Researchers have launched a brand-new mapping tool today identifying ‘top priority’ potential protected cycleways across England, to help local authorities bid for and prioritise government cycle funding in an evidence-based way – and citizens can get involved by suggesting where they want routes to be.
The Rapid Cycleway Prioritisation Tool (RCPT), commissioned by the Department for Transport (DfT) and Sustrans, identifies roads with the highest cycling potential – those that can carry the most cycling trips, as well as those with enough width to accommodate new protected cycleways.
The government announced a £250m Emergency Active Travel Fund for cycling and walking infrastructure in May for councils to help people avoid public transport with COVID-19 still at large. While some local authorities in England already have long-term plans for cycle routes they can fast-track, many don’t. Researchers say this tool, based on open data and code, can help identify locations for cycleways to help get the most people cycling.
The RCPT was produced by Dr Robin Lovelace and Dr Joey Talbot at the University of Leeds' Institute for Transport Studies. Dr Lovelace says: “The updated statutory guidance on road space reallocation from the DfT creates a question for transport authorities that our tool can help answer: which roads should be prioritised for road space reallocation schemes?”
While the first tranche of the Emergency Active Travel Fund is for pop-up schemes, the expectation for tranche 2 is that money goes towards more permanent schemes.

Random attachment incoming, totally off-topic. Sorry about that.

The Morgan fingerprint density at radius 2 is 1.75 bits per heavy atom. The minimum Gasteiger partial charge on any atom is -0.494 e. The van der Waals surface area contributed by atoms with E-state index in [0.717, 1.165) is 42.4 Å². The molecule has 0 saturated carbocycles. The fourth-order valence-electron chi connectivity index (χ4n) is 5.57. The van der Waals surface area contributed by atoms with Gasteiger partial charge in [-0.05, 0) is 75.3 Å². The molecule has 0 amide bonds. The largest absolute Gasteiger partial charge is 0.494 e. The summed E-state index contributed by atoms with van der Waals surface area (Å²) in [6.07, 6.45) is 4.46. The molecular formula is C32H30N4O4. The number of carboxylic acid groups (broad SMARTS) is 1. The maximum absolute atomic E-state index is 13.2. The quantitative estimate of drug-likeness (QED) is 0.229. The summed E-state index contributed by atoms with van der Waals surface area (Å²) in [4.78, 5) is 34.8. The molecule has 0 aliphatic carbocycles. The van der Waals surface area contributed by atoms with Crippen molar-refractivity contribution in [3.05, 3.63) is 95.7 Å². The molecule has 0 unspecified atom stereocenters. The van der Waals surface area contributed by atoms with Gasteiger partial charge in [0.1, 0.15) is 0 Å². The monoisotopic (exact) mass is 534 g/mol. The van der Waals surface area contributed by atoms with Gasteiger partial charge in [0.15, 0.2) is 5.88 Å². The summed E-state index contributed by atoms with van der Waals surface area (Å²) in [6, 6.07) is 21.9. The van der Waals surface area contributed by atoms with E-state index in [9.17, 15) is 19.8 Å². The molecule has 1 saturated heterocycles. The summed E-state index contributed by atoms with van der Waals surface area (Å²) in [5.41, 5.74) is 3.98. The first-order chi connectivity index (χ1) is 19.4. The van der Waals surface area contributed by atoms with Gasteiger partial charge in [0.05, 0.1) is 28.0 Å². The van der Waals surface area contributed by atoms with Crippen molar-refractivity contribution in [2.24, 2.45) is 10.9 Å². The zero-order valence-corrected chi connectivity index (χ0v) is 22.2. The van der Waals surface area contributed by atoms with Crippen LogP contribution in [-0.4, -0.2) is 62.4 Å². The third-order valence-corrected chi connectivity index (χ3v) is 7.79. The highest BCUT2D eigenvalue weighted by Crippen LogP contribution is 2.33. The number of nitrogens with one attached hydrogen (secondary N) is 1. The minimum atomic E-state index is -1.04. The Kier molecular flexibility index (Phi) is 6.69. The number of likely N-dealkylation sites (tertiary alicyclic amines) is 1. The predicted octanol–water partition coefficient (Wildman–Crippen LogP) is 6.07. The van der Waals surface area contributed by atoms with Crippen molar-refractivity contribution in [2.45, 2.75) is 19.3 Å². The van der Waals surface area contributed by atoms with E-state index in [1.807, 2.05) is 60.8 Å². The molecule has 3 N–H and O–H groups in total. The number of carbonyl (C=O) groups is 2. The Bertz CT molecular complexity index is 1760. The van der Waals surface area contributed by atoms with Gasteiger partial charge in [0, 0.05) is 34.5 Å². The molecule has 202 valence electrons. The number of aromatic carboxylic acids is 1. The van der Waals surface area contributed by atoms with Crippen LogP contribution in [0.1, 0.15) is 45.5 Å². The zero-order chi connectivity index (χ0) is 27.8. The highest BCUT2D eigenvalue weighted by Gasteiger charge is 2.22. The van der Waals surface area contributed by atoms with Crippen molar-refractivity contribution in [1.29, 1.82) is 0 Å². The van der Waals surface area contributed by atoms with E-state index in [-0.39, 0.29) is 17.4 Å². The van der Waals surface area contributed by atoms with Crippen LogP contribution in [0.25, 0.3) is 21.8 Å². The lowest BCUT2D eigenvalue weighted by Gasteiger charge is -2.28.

Lovelace said of the tool: “Vitally, it allows potential road space reallocation schemes (pop-ups for short) to be ranked in various ways, primarily by cycling potential. That will support local authorities to select the roads that will make the biggest difference for investment as part of Tranche 2 of the Emergency Active Travel Fund, alongside other sources of evidence and local knowledge.”
Rapid Cycleway Prioritisation Tool detail - Colchester
In Leeds, Kirkstall Road was identified as having ‘spare space’ and is part of plans by Leeds City Council for a trial cycleway. Lovelace says identifying such space for trials “will help ensure cycleways can become permanent, maximising long-term benefits.” In London, the street with the greatest unmet demand for cycling is Brixton Road.
— Julie Ryan (@JulezRyan) June 7, 2020
The RCPT uses Propensity to Cycle Tool data, produced by Leeds and other universities, which estimates commuting and school trips that could be cycled under different hypothetical conditions, including in the event of a Dutch-style cycle network, and the government's target to double cycling levels - taking into account things like distance and hilliness. The RCPT provides an interactive map for every transport authority in England, with top ranked new cycleways, as well as what researchers say in many places are ‘disjointed or variable’ existing cycleways. Wales and Scotland have devolved transport authorities so are not included.
As well as top priority routes the RCPT also identifies where a ‘cohesive network’ could be created, regardless of street width, using measures such as ‘filtering’ streets – i.e. closing to through traffic but permitting through cycling and walking trips and maintaining resident access.
“It's a completely open tool and people can download the data. Lots and lots of local authorities will likely end up using it,” says Lovelace.
RCPT with Widen my Path
The data has also been added to Widen my Path – a Cyclestreets-based tool to help identify where pavements need widening for social distancing – which means people can have input on where they believe cycle routes should be.
Lovelace told road.cc: “I strongly believe that transparency leads to better decision-making, and hopefully the open data element will help encourage evidence-based investment in pop-up cycleways.”